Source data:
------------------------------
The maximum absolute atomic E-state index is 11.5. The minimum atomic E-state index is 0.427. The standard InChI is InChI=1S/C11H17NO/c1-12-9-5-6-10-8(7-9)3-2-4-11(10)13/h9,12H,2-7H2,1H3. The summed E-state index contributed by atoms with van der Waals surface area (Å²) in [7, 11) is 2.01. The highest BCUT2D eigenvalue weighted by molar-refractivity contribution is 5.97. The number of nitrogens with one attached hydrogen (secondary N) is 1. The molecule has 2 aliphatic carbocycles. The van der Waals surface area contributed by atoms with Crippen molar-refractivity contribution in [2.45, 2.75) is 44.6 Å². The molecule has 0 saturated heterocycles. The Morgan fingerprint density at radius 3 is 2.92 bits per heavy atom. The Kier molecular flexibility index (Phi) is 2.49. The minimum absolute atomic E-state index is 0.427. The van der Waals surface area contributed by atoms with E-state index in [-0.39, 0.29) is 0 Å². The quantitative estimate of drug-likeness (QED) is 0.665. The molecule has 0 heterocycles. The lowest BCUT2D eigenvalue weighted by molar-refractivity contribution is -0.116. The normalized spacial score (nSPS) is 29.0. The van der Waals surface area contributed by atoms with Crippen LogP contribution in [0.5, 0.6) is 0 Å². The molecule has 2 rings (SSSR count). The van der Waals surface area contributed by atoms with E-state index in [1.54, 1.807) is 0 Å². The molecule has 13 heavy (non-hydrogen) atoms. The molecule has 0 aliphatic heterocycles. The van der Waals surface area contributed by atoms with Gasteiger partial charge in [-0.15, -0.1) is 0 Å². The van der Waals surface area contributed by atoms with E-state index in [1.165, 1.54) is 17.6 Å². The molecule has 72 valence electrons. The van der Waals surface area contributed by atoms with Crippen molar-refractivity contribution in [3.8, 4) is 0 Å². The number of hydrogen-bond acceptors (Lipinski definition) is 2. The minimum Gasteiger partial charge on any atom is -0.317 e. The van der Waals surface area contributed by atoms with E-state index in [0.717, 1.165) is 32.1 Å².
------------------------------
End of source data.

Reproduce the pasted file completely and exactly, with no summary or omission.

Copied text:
The maximum absolute atomic E-state index is 11.5. The minimum atomic E-state index is 0.427. The standard InChI is InChI=1S/C11H17NO/c1-12-9-5-6-10-8(7-9)3-2-4-11(10)13/h9,12H,2-7H2,1H3. The summed E-state index contributed by atoms with van der Waals surface area (Å²) in [7, 11) is 2.01. The highest BCUT2D eigenvalue weighted by molar-refractivity contribution is 5.97. The number of nitrogens with one attached hydrogen (secondary N) is 1. The molecule has 2 aliphatic carbocycles. The van der Waals surface area contributed by atoms with Crippen molar-refractivity contribution in [2.45, 2.75) is 44.6 Å². The molecule has 0 saturated heterocycles. The Morgan fingerprint density at radius 3 is 2.92 bits per heavy atom. The Kier molecular flexibility index (Phi) is 2.49. The minimum absolute atomic E-state index is 0.427. The van der Waals surface area contributed by atoms with E-state index in [-0.39, 0.29) is 0 Å². The quantitative estimate of drug-likeness (QED) is 0.665. The molecule has 0 heterocycles. The lowest BCUT2D eigenvalue weighted by molar-refractivity contribution is -0.116. The normalized spacial score (nSPS) is 29.0. The van der Waals surface area contributed by atoms with Crippen LogP contribution in [0.5, 0.6) is 0 Å². The molecule has 2 rings (SSSR count). The van der Waals surface area contributed by atoms with E-state index in [1.54, 1.807) is 0 Å². The molecule has 13 heavy (non-hydrogen) atoms. The molecule has 0 aliphatic heterocycles. The van der Waals surface area contributed by atoms with Gasteiger partial charge in [-0.15, -0.1) is 0 Å². The van der Waals surface area contributed by atoms with E-state index in [1.165, 1.54) is 17.6 Å². The molecule has 72 valence electrons. The van der Waals surface area contributed by atoms with Crippen molar-refractivity contribution in [3.8, 4) is 0 Å². The number of hydrogen-bond acceptors (Lipinski definition) is 2. The minimum Gasteiger partial charge on any atom is -0.317 e. The van der Waals surface area contributed by atoms with E-state index in [0.717, 1.165) is 32.1 Å².